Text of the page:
(CNN) — A Cape Cod lobster diver is safe after a chance encounter with a humpback whale that almost turns it into his lunch.
Michael Packard was diving off the coast of Provincetown, Massachusetts, on Friday when the whale surprised him.
“I dived into about 13 meters of water and all of a sudden I felt a big bang and everything went dark,” Packard told CNN affiliate WBZ. “And I could feel like I was moving, and I thought, ‘Oh my God, did a shark just bite me?’
“Then I felt around and realized there were no teeth and I really hadn’t felt a great deal of pain,” Packard said. And then I realized, ‘My God, I’m in the mouth of a whale. I’m in the mouth of a whale and it’s trying to swallow me. ‘
Packard, an experienced diver, told WBZ that he still had his breathing apparatus inside the whale’s mouth.
“One of the things that went through my mind was, ‘Oh my God, and if he swallows me, and here I am, I’m breathing air, and am I going to breathe into this whale’s mouth until the air is gone?’ “, he claimed.
“I said to myself, ‘Okay, this is it. I’m going to die’. And I thought of my children and my wife, “he commented. There was no way out of there.
After what Packard estimated was about 30 seconds inside the mammal’s jaws, he said the whale quickly emerged and spat it out.
“All of a sudden, he came to the surface, ejected, and started shaking his head,” Packard said. “He threw me into the air, I fell into the water and was free and I floated there.”
“I couldn’t believe it,” he added. I couldn’t believe I came out of it. And I’m here to tell it.
“A surprise for everyone involved”
A shipmate pulled Packard out of the water, quickly brought him ashore and he was transferred to a nearby hospital. In the end, Packard said, he was “all bruised,” but whole.
Biologist Jooke Robbins, director of humpback whale studies at the Center for Coastal Studies in Provincetown, said the unusual encounter was likely an accident.
“We don’t really normally see humpback whales doing something like this,” Robbins told CNN. “I think it was a surprise to everyone involved.”
Robbins noted that humpbacks often engage in so-called “ram feeding,” in which a fast-moving whale quickly tries to collect a large amount of food.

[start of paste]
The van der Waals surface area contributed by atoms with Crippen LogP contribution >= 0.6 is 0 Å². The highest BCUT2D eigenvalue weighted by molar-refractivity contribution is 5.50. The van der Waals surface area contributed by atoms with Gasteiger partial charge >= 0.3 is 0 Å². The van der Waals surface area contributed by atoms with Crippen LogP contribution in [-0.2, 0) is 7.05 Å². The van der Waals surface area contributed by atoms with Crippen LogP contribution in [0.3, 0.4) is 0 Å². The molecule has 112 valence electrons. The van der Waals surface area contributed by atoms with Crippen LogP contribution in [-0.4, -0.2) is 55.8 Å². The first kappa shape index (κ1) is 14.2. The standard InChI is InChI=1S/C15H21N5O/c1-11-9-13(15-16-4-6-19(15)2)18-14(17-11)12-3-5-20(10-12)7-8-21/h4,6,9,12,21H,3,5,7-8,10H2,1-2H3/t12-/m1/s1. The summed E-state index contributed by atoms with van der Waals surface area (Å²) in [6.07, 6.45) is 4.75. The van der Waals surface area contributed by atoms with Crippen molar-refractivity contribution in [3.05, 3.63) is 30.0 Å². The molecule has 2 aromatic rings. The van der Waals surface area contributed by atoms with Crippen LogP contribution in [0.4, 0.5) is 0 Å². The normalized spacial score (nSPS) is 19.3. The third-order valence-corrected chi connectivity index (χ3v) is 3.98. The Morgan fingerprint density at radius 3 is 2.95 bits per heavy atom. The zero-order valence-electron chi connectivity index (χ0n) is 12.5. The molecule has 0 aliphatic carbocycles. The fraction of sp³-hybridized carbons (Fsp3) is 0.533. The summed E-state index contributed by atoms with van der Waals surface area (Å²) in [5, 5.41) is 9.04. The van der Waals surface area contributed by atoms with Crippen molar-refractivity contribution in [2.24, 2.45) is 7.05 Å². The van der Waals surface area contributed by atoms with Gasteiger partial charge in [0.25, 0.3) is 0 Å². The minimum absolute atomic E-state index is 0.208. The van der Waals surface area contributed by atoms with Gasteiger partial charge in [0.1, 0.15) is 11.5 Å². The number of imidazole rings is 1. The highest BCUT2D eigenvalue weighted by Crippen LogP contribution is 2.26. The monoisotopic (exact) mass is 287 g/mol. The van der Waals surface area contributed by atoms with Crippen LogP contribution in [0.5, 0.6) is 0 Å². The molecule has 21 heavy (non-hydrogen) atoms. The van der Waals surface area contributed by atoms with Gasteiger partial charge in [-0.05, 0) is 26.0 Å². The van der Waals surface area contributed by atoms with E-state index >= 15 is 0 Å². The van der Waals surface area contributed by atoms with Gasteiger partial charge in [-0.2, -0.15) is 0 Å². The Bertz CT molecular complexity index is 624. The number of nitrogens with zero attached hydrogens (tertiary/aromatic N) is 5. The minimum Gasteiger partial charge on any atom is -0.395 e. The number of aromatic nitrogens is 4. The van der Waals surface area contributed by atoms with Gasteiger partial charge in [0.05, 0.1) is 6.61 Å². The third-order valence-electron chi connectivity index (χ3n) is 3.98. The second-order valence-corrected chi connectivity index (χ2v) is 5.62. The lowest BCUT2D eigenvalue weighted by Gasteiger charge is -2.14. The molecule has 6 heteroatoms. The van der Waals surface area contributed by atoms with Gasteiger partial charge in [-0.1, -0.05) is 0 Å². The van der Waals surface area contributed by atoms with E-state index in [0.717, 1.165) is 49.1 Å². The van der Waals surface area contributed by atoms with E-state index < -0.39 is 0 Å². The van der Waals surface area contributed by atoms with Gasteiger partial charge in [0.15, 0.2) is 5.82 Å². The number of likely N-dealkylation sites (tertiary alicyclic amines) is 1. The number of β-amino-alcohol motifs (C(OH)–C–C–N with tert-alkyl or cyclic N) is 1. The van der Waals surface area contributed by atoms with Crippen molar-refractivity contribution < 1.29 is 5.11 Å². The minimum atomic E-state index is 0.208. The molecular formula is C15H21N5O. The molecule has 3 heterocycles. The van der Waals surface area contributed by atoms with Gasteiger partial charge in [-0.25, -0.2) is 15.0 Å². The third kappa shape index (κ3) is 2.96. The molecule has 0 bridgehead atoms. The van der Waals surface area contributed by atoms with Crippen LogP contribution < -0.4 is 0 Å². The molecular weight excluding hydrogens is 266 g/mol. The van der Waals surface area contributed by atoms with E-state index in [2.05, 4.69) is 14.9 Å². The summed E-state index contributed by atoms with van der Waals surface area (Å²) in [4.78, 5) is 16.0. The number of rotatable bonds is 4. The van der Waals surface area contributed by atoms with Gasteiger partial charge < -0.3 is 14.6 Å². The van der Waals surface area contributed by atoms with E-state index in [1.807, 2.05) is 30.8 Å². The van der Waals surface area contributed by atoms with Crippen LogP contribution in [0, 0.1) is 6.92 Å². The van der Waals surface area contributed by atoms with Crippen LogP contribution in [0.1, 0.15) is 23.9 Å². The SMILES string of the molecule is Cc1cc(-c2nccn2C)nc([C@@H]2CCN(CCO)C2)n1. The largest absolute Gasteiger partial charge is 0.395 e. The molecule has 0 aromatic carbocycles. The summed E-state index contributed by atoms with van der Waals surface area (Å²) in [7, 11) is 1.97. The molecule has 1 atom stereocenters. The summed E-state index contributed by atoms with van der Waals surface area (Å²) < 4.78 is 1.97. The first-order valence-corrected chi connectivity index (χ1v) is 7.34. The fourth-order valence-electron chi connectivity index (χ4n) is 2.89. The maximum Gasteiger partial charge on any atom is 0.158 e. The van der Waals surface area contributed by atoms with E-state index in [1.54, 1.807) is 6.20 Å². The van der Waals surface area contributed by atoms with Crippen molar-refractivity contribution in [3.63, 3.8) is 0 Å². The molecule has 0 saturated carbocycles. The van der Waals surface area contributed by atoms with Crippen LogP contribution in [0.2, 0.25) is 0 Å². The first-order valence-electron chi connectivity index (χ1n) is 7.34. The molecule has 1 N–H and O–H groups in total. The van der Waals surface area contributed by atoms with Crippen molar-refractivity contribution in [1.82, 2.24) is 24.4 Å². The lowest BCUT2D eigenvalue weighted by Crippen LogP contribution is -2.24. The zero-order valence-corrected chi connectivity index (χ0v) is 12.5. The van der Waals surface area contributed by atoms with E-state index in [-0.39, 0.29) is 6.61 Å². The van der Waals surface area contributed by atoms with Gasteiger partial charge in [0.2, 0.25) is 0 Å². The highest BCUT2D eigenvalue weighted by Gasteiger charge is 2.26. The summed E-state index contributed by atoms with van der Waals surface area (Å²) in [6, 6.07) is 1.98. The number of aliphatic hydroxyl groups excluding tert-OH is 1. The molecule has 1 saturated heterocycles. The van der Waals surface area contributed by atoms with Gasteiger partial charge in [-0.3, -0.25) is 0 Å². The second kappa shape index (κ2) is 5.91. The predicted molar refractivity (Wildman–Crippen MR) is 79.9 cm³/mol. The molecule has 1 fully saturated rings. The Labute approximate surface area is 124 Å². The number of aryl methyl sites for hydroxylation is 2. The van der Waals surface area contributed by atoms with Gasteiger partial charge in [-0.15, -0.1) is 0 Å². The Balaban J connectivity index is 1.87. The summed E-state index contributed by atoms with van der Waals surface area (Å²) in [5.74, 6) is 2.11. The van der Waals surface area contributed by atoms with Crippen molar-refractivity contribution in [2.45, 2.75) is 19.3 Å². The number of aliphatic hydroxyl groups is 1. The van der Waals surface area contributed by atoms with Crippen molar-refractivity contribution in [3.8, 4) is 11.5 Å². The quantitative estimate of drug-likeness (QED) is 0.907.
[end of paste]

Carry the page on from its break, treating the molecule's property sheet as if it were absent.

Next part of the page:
“When they do that, they don’t necessarily see everything,” he said.
He added that it was unlikely that they would have swallowed Packard, as despite their huge mouths, their throats are not big enough for a person to enter.
Charles Mayo, also a marine biologist at the Center for Coastal Studies, agreed.
“It’s a bit like sitting down to a good meal, and a fly flies in your mouth,” he told CNN.
Mayo said his son, Josiah, is the captain of the Packard ship, and is responsible for tracking the diver’s movements using his air bubbles. Mayo told CNN he was there when his son brought Packard ashore, and emergency services pinned him down and took him to hospital.
Mayo, like Robbins, did not recall a similar situation in which a diver ended up in the mouth of a humpback.
Packard was in real danger, Mayo said, not from the whale’s throat, but from the air pressure in his own lungs when the whale emerged to spit him out.
“If you get to atmospheric pressure and hold your breath, you could develop a stroke,” Mayo explained.
“He should have been calm,” Mayo said. “To get out of a situation like that you have to be a great professional.”
“The reason he’s still here is because he’s smart,” Mayo said of Packard. “He’s a smart guy, he’s a tough guy, and he’s a lucky guy.”
George is Digismak’s reported cum editor with 13 years of experience in Journalism